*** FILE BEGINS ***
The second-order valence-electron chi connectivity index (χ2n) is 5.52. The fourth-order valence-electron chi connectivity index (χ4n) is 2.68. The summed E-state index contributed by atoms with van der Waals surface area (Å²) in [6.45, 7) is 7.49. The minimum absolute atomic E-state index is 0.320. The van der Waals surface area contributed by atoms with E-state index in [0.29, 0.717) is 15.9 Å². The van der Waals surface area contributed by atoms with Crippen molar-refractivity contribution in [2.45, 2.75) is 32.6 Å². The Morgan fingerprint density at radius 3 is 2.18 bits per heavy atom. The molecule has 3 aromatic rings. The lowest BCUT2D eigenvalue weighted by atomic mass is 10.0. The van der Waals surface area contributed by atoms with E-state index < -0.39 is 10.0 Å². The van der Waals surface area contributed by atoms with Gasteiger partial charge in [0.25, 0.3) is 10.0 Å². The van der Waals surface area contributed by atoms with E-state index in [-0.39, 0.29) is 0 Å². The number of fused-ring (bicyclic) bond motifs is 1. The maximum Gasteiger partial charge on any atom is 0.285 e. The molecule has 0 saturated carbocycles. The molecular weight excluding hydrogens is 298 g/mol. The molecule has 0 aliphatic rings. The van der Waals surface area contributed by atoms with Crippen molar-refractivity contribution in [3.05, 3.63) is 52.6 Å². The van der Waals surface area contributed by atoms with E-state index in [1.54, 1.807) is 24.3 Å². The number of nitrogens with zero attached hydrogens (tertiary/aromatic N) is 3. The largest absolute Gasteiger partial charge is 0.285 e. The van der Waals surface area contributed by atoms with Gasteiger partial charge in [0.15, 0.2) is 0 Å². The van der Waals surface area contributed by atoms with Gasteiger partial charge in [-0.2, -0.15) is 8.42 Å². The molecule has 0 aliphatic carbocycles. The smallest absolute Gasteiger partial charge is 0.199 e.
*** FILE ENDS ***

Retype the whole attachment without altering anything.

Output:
The second-order valence-electron chi connectivity index (χ2n) is 5.52. The fourth-order valence-electron chi connectivity index (χ4n) is 2.68. The summed E-state index contributed by atoms with van der Waals surface area (Å²) in [6.45, 7) is 7.49. The minimum absolute atomic E-state index is 0.320. The van der Waals surface area contributed by atoms with E-state index in [0.29, 0.717) is 15.9 Å². The van der Waals surface area contributed by atoms with Crippen molar-refractivity contribution in [2.45, 2.75) is 32.6 Å². The Morgan fingerprint density at radius 3 is 2.18 bits per heavy atom. The molecule has 3 aromatic rings. The lowest BCUT2D eigenvalue weighted by atomic mass is 10.0. The van der Waals surface area contributed by atoms with E-state index < -0.39 is 10.0 Å². The van der Waals surface area contributed by atoms with Gasteiger partial charge in [0.25, 0.3) is 10.0 Å². The van der Waals surface area contributed by atoms with E-state index in [-0.39, 0.29) is 0 Å². The number of fused-ring (bicyclic) bond motifs is 1. The maximum Gasteiger partial charge on any atom is 0.285 e. The molecule has 0 saturated carbocycles. The molecular weight excluding hydrogens is 298 g/mol. The molecule has 0 aliphatic rings. The van der Waals surface area contributed by atoms with Crippen molar-refractivity contribution in [3.05, 3.63) is 52.6 Å². The van der Waals surface area contributed by atoms with E-state index in [1.54, 1.807) is 24.3 Å². The number of nitrogens with zero attached hydrogens (tertiary/aromatic N) is 3. The largest absolute Gasteiger partial charge is 0.285 e. The van der Waals surface area contributed by atoms with Gasteiger partial charge in [0.15, 0.2) is 0 Å². The van der Waals surface area contributed by atoms with Gasteiger partial charge in [-0.2, -0.15) is 8.42 Å². The molecule has 0 aliphatic carbocycles. The smallest absolute Gasteiger partial charge is 0.199 e.